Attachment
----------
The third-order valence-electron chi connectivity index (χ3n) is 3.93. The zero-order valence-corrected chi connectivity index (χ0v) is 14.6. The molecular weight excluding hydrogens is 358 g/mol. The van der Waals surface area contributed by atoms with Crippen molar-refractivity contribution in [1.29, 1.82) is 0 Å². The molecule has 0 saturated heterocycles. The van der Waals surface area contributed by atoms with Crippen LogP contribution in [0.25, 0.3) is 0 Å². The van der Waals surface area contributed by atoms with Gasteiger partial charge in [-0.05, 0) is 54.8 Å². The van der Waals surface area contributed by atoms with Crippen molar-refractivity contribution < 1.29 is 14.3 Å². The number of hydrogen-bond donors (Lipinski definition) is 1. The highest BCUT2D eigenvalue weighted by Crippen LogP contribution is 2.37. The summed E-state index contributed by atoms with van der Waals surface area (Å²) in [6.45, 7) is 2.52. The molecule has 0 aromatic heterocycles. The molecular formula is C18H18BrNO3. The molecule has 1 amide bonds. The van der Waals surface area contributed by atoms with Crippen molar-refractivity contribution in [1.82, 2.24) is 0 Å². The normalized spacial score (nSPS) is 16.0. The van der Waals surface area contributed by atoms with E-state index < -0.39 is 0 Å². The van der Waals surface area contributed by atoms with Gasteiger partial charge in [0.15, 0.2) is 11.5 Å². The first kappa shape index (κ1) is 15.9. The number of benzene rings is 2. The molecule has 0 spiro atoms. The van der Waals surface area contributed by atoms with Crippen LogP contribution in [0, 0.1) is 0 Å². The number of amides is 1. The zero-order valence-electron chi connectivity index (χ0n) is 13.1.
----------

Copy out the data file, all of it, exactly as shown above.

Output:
The third-order valence-electron chi connectivity index (χ3n) is 3.93. The zero-order valence-corrected chi connectivity index (χ0v) is 14.6. The molecular weight excluding hydrogens is 358 g/mol. The van der Waals surface area contributed by atoms with Crippen molar-refractivity contribution in [1.29, 1.82) is 0 Å². The molecule has 0 saturated heterocycles. The van der Waals surface area contributed by atoms with Crippen LogP contribution in [0.25, 0.3) is 0 Å². The van der Waals surface area contributed by atoms with Gasteiger partial charge in [-0.05, 0) is 54.8 Å². The van der Waals surface area contributed by atoms with Crippen molar-refractivity contribution < 1.29 is 14.3 Å². The number of hydrogen-bond donors (Lipinski definition) is 1. The highest BCUT2D eigenvalue weighted by Crippen LogP contribution is 2.37. The summed E-state index contributed by atoms with van der Waals surface area (Å²) in [6.45, 7) is 2.52. The molecule has 0 aromatic heterocycles. The molecular formula is C18H18BrNO3. The molecule has 1 amide bonds. The van der Waals surface area contributed by atoms with Crippen molar-refractivity contribution in [1.82, 2.24) is 0 Å². The normalized spacial score (nSPS) is 16.0. The van der Waals surface area contributed by atoms with E-state index < -0.39 is 0 Å². The van der Waals surface area contributed by atoms with Gasteiger partial charge in [0.15, 0.2) is 11.5 Å². The first kappa shape index (κ1) is 15.9. The number of benzene rings is 2. The molecule has 0 spiro atoms. The van der Waals surface area contributed by atoms with Crippen LogP contribution in [0, 0.1) is 0 Å². The number of amides is 1. The zero-order valence-electron chi connectivity index (χ0n) is 13.1.